The EU’s Anti-Tax Avoidance Directive 3 (Atad 3) is dominating tax talk in the private market fund sector this year, according to Giuliano Bidoli.
Bidoli is tax director at BC Partners--which is active in the private equity, private credit and real estate spaces and has roughly $40bn in assets under management globally--and a member of the executive committee and board of directors at the Luxembourg Private Equity and Venture Capital Association (LPEA).
The aim of Atad 3 is to crack down on the use of shell vehicles or letterbox companies for dubious tax purposes and to harmonise the rules on substance--meaning that real decision-making and operations are truly taking place in a jurisdiction--across the single market. The European Commission is expected to finalise the rulebook in the coming months, with Atad taking effect on 1 January 2024.
“It concerns all the EU member states, especially the EU member states which are known as a holding location,” said Bidoli. Under Atad 3, an EU jurisdiction could find that a particular entity does not have sufficient substance in a specific country. That means it would be “considered as a shell company” and blocked from using double-taxation treaties, which reduce--often to 0%--tax rates on dividends in the jurisdiction where investors are located, since they are paid where the entity is based.
“And that’s really the discussion today.” The European Commission is still refining the exact rules on substance and corporate governance. Organisations like the LPEA, and its counterparts across Europe, are currently making the case to Brussels for “a similar carve-out that’s already included in pillar two [under Atad 2], which take out all the [special purpose vehicles] and all the companies below the investment fund” from the scope of the directive. In other words, asset managers would not have to report down into portfolio companies. That is the “specific carve-out that we want.”
Atad 1 and Atad 2 have already “really changed how fund structuring is done,” although Luxembourg fund firms have pretty much fully adapted to its requirements. The main consequence is that asset managers have to be sure they set up the right type of investment vehicles before they go to market.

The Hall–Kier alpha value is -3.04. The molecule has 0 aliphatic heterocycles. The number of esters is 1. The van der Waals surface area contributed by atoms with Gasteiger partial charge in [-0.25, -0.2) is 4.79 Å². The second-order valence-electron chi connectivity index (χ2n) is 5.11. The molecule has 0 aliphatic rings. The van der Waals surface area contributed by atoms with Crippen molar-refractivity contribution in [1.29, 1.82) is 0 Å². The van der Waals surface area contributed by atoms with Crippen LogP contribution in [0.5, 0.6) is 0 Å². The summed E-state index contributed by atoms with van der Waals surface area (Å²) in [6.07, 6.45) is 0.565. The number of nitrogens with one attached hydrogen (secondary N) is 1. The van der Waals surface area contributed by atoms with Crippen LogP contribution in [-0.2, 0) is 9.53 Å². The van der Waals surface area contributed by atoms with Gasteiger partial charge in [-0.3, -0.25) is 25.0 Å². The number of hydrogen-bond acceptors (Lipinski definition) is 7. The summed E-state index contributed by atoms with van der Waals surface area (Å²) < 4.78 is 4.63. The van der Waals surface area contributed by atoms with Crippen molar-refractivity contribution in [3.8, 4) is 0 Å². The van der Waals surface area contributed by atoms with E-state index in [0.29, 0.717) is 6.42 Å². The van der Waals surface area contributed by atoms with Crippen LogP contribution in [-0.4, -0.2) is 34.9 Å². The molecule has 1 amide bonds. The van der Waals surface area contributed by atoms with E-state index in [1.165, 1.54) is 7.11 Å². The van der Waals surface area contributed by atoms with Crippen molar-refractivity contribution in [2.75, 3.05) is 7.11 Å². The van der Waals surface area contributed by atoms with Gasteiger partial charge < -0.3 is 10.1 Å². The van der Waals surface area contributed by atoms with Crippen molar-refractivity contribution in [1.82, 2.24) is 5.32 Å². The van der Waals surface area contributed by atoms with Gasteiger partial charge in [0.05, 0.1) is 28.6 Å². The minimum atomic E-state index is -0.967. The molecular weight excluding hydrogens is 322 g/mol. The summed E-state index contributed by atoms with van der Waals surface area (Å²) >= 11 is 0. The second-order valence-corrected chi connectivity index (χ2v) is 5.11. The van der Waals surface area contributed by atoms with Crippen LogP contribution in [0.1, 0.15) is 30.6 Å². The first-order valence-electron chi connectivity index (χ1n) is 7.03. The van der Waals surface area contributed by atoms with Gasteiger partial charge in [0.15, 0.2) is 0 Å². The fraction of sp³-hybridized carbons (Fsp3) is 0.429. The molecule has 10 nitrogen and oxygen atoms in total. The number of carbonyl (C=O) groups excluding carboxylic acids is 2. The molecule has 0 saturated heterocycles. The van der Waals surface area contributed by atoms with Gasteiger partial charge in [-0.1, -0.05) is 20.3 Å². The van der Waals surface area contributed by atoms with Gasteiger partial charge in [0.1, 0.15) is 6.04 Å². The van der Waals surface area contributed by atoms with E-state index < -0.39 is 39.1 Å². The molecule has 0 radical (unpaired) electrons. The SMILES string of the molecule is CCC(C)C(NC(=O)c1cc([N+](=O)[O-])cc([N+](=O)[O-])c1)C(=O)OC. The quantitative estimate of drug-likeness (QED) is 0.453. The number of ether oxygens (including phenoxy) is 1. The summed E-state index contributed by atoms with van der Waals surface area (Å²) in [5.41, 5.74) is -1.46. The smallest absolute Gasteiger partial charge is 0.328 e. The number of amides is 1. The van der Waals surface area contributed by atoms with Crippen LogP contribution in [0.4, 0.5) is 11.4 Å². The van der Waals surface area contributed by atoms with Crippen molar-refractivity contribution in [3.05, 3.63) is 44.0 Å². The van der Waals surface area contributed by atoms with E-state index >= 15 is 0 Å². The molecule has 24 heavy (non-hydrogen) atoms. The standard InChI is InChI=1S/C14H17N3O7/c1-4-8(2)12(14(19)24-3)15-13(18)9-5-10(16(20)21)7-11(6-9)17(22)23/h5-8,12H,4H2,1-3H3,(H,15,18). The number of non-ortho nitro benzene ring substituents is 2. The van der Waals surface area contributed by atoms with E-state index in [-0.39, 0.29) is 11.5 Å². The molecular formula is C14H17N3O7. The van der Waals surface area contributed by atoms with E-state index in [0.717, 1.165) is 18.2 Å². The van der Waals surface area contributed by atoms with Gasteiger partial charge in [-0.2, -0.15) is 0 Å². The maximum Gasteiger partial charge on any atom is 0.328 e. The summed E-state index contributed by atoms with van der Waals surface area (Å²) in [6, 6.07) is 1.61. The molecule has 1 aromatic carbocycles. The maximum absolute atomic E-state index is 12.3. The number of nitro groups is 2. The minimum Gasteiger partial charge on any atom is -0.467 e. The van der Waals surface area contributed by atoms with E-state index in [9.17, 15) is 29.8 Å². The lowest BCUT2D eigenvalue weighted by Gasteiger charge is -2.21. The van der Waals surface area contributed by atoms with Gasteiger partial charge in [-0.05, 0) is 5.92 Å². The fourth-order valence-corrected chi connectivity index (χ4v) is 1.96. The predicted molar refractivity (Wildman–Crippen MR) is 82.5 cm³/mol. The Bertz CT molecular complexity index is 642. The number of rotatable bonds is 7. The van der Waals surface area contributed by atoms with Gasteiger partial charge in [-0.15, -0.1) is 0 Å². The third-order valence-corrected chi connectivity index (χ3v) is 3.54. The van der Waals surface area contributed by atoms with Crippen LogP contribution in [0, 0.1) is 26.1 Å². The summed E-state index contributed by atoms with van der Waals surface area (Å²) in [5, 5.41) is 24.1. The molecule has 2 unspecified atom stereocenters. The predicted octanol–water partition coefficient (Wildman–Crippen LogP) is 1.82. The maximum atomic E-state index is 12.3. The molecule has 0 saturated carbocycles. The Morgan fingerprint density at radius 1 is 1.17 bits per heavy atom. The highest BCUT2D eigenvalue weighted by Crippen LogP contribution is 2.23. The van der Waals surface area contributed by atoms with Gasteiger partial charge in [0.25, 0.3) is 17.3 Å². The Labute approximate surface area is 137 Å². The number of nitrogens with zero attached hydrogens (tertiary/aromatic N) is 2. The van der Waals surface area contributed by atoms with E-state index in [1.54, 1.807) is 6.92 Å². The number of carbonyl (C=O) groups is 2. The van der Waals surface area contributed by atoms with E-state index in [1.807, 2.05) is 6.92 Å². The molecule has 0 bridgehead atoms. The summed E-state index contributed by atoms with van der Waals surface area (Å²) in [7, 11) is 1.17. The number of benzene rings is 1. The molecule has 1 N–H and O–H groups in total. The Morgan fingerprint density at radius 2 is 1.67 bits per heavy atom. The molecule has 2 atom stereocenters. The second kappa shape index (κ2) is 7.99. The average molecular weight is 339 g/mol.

For example, Luxembourg investment vehicles are often structured so “the partnership itself is tax transparent,” Bidoli said. But “some jurisdictions don’t have the concept of tax transparent partnerships; they assimilate that [Luxembourg entity] as tax opaque... it’s called the reverse hybrid issue, because there’s two ways to look at that. It can impact the taxation of the fund,” possibly including the fund becoming taxable in both Luxembourg and the other jurisdiction.
Does that mean that funds avoid taking investors from certain jurisdictions or avoid making investments in certain places? “No, no, no,” Bidoli replied. “In Luxembourg, we have a huge toolbox [of different] vehicles. So you can use a different vehicle which suits all the needs of the investor, as well as respecting the anti-tax avoidance directive, so that you avoid the negative tax impact. That’s one, I would say, of the advantages of Luxembourg: huge number of different vehicles which can be set up.” Given the Luxembourg toolbox, “no one will say, ‘we don’t accept this investor from that specific jurisdiction.’”